Mother Tree Project

Project objectives

(1) To evaluate the effects of various forest removal treatments, including differing levels of variable retention harvesting, and regeneration using various tree species mixtures, on regeneration success, carbon cycling, productivity and biodiversity.
(2) To evaluate the effects of legacy trees (trees that remain on site) (healthy, stressed, and dying) on forest regeneration, specifically their impacts on seedling survival success via soil properties, including root symbiosis.
(3) To investigate the performance of local wild, selected, and migrated seed sources during the establishment years, with the aim of optimizing seed mixtures for regeneration success
(4) To quantify the links between forest ecosystem structure and function, above- and below-ground, and how they are moderated by alternative renewal methods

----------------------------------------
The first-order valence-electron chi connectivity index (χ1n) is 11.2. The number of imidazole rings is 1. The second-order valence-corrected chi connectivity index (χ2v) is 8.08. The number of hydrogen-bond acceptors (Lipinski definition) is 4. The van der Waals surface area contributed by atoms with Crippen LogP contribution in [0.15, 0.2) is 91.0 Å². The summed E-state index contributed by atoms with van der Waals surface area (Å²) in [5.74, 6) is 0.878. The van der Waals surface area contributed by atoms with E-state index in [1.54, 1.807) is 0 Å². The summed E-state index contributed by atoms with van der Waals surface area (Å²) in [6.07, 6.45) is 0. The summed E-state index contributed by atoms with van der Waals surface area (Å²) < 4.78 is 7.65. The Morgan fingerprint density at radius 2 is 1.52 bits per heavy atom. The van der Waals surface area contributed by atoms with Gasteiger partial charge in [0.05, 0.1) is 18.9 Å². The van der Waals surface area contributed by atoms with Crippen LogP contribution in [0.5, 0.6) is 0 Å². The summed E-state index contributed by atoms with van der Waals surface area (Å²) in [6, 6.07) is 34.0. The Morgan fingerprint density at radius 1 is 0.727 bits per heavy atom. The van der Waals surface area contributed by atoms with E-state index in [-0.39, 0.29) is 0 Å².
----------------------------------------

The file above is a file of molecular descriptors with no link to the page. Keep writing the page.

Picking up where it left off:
Maintaining key structural and functional properties of ecosystems has long been a central objective of sustainable resource management in British Columbia. However, the risks and uncertainties associated with climate change mean that protecting and promoting forest renewal and the various ecosystem goods and services will be increasingly challenging. Recent mortality in plantations and natural forests in British Columbia, including that caused by insects and diseases amplified by climate change, indicate that standard operating practices (clearcutting and replanting with nursery-grown seedlings) urgently require reassessment. We need to understand ways to achieve successful forest renewal after harvesting or natural disturbances in a changing climate. This is crucial to the long-term sustainability of our forests, including their ability to promote a healthy Canadian forest sector, support biodiversity and store carbon. Our project includes several above- and below-ground studies, which in combination will ultimately identify optimal harvesting and regeneration methods for Interior Douglas-fir forests in British Columbia within the context of a changing climate.